Sunday, March 21, 2010

I'm a Golden Plover!

Today's update to the Rough Cut is particularly momentous as it features the cover of my book for the first time: the mysterious cover-choosing-cabal over at O'Reilly has chosen a golden plover as my animal, and I could not be more excited! (Contrary to popular belief, no, you do not get to pick your own animal.)

Although the Rhino has long been an icon of JavaScript books from O'Reilly, some of the more recent releases appear to be birds, so I'm thrilled to be part of that group.

The latest installment to the Rough Cut are the chapters on Client-Server Communication (20pp) and User Interface Components (50pp), which are core modules to the Closure Library, so I'm sure that this new information will be of great use to Closure neophytes (and likely some veterans, as well.)

Over the weekend, I finished drafting the chapter on Working with the Compiler Source Code. I am quite happy with the code samples that I came up with, and I hope they encourage JavaScript developers to start thinking about more innovative uses of the Compiler. Also, guest author Julie Parent has been hard at work on a chapter on goog.editor, the rich text editor widget in the Closure Library that seems to be a popular topic in the discussion group. Hopefully both of those chapters will also hit the Rough Cut in the next few weeks.

This means that 12 of the 16 chapters have been drafted, and the topics for the remaining four chapters are not as complex as those of the existing chapters, so the end is in sight! My current estimate for the final page count for the book is between 450-500 pages, which is nearly twice as long as I originally anticipated. I'm doing my best to put the Definitive in Closure: The Definitive Guide!

Friday, March 5, 2010

toString() Might Not Return a String

I was reading NCZ's JavaScript quiz, and it occurred to me that toString() is not guaranteed to return a string because it is, after all, just a method. Try to guess what is printed to the console when the following JavaScript is executed:
var obj = {
nine: 9,
toString: function() {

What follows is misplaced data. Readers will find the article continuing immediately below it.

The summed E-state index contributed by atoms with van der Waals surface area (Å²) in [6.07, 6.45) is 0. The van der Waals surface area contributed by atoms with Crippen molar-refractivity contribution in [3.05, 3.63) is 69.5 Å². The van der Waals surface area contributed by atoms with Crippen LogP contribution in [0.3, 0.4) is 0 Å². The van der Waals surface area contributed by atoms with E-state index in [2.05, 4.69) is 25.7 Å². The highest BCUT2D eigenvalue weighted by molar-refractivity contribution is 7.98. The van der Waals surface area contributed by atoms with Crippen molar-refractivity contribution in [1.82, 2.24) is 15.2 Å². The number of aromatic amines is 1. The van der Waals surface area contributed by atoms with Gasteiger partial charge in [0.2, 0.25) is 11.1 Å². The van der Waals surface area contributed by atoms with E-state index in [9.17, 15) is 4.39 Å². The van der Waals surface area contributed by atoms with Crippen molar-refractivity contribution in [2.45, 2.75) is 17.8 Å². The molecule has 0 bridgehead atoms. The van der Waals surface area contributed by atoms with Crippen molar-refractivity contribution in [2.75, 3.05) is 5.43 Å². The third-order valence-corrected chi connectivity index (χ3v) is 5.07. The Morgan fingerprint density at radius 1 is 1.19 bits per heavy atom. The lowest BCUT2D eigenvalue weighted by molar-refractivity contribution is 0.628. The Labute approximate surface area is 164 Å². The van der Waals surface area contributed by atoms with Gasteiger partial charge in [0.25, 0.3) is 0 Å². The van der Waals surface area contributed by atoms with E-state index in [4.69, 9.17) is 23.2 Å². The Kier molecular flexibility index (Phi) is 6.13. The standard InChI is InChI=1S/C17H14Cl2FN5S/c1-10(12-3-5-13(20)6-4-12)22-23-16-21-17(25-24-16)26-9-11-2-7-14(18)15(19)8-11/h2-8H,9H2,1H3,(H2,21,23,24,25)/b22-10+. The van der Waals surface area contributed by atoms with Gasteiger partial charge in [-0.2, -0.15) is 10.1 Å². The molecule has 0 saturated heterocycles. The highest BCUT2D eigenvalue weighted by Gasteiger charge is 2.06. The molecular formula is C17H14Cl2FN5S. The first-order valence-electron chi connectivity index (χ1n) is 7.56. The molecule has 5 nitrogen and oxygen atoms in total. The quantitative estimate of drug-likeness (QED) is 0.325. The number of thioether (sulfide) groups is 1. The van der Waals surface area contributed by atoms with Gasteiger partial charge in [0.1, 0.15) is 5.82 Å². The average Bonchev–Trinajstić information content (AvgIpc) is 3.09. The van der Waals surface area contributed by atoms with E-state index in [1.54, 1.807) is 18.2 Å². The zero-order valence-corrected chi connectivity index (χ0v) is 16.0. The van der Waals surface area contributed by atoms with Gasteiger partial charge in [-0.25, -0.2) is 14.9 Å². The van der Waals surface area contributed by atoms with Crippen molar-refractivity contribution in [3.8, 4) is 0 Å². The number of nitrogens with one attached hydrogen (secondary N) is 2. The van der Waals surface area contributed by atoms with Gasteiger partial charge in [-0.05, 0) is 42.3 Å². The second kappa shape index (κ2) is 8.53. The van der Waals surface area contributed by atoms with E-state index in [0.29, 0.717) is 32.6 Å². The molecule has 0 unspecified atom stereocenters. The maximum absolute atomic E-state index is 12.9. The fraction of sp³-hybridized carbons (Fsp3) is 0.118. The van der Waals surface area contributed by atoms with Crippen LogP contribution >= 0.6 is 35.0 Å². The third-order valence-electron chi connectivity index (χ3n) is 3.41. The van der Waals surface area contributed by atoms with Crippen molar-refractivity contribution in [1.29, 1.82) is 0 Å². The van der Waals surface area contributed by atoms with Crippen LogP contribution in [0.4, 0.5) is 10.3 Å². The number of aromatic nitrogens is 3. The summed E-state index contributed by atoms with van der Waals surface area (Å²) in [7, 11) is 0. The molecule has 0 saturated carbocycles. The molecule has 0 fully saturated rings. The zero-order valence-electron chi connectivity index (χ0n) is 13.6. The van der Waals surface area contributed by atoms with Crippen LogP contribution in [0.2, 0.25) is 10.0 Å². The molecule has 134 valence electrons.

return this.nine;
valueOf: function() {
return 10;

console.log(obj.toString() === '9');
console.log('' + obj === '9');
console.log('' + obj.toString() === '9');
console.log(obj + obj);
console.log(String(obj) === '9');
Because obj.toString() returns a number, not a string, obj.toString() is the number 9, not the string '9', so the first expression is false.

In the second example, I would expect that because '' is a string, the value on the right of the + would also be coerced to a string via its toString() method, which means the result would be '9'. But I am wrong! It turns out that valueOf takes precedence, so '' + obj evaluates to '10', which means '' + obj === '9' is false. It would be true if there were no valueOf method defined on obj, though.

Because toString() is called explicitly in the third example, '' + obj.toString() becomes '' + 9, which evaluates to '9', so the expression is true.

The fourth one is interesting because '99', 18, and 20 are all reasonable guesses, but it turns out that valueOf() takes precedence again, so this evaluates to 20. If there were no valueOf() method defined on obj, then the result would be 18.

In the final example, String() is used as a function (and not as a constructor function, which you should never do!), and it does, in fact, return a string, so String(obj) === '9' evaluates to true. I always assumed that the implementation of String was something like:
function(s) {
return '' + s.toString();
Though a few years back, I discovered that alert.toString() throws an exception on IE6 (also alert.toString evaluates to undefined on IE6), but '' + alert and String(alert) return 'function alert() { [native code] }', as expected. At least in that case, my proposed implementation for String() would not work, though IE6 has been known to be nonstandard and buggy...

Monday, March 1, 2010

Update to Closure: The Definitive Guide

Today I'm excited to announce a significant update to Closure: The Definitive Guide. The book contains complete drafts of two new chapters that focus on the Closure Compiler: Using the Compiler and Advanced Compilation. These two chapters contribute 80 pages of new content in addition to the 167 pages that are already available.

Because I was curious, I also created a graph of my progress on the book that is automatically updated every six hours:

When I put together the original proposal for the book, I projected that it would only be 250 pages long. Clearly, that was an underestimate. This presents quite the opportunity for you, the reader, since I'd argue that the book is now underpriced as you can preorder the print version for only $25.99. For only $14 more, you can also get online and PDF access to the book today. If you do, I strongly encourage you to provide feedback on O'Reilly's web site. Remember, the book is still in draft form, so if you have suggestions on how the book could be improved, make them now so they can be included in the final version!